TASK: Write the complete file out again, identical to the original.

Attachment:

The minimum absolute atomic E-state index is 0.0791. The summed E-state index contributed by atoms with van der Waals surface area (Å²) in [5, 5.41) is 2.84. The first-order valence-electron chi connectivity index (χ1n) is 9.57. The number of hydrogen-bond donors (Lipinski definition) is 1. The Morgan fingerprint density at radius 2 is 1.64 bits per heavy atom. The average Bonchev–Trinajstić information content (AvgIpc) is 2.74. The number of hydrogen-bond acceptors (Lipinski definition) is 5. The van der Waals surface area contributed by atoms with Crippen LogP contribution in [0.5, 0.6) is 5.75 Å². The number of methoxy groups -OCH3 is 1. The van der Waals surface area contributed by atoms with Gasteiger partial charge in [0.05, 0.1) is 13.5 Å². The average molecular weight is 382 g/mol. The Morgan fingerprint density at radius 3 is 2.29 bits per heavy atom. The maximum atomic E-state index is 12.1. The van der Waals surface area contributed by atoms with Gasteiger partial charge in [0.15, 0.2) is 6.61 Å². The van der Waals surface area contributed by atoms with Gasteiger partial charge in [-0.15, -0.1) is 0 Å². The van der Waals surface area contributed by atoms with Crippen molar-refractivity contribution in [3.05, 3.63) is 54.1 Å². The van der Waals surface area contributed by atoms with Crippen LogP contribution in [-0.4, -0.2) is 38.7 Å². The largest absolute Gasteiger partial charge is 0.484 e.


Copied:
The minimum absolute atomic E-state index is 0.0791. The summed E-state index contributed by atoms with van der Waals surface area (Å²) in [5, 5.41) is 2.84. The first-order valence-electron chi connectivity index (χ1n) is 9.57. The number of hydrogen-bond donors (Lipinski definition) is 1. The Morgan fingerprint density at radius 2 is 1.64 bits per heavy atom. The average Bonchev–Trinajstić information content (AvgIpc) is 2.74. The number of hydrogen-bond acceptors (Lipinski definition) is 5. The van der Waals surface area contributed by atoms with Crippen LogP contribution in [0.5, 0.6) is 5.75 Å². The number of methoxy groups -OCH3 is 1. The van der Waals surface area contributed by atoms with Gasteiger partial charge in [0.05, 0.1) is 13.5 Å². The average molecular weight is 382 g/mol. The Morgan fingerprint density at radius 3 is 2.29 bits per heavy atom. The maximum atomic E-state index is 12.1. The van der Waals surface area contributed by atoms with Gasteiger partial charge in [0.15, 0.2) is 6.61 Å². The van der Waals surface area contributed by atoms with Gasteiger partial charge in [-0.15, -0.1) is 0 Å². The van der Waals surface area contributed by atoms with Crippen molar-refractivity contribution in [3.05, 3.63) is 54.1 Å². The van der Waals surface area contributed by atoms with Crippen LogP contribution in [-0.4, -0.2) is 38.7 Å². The largest absolute Gasteiger partial charge is 0.484 e.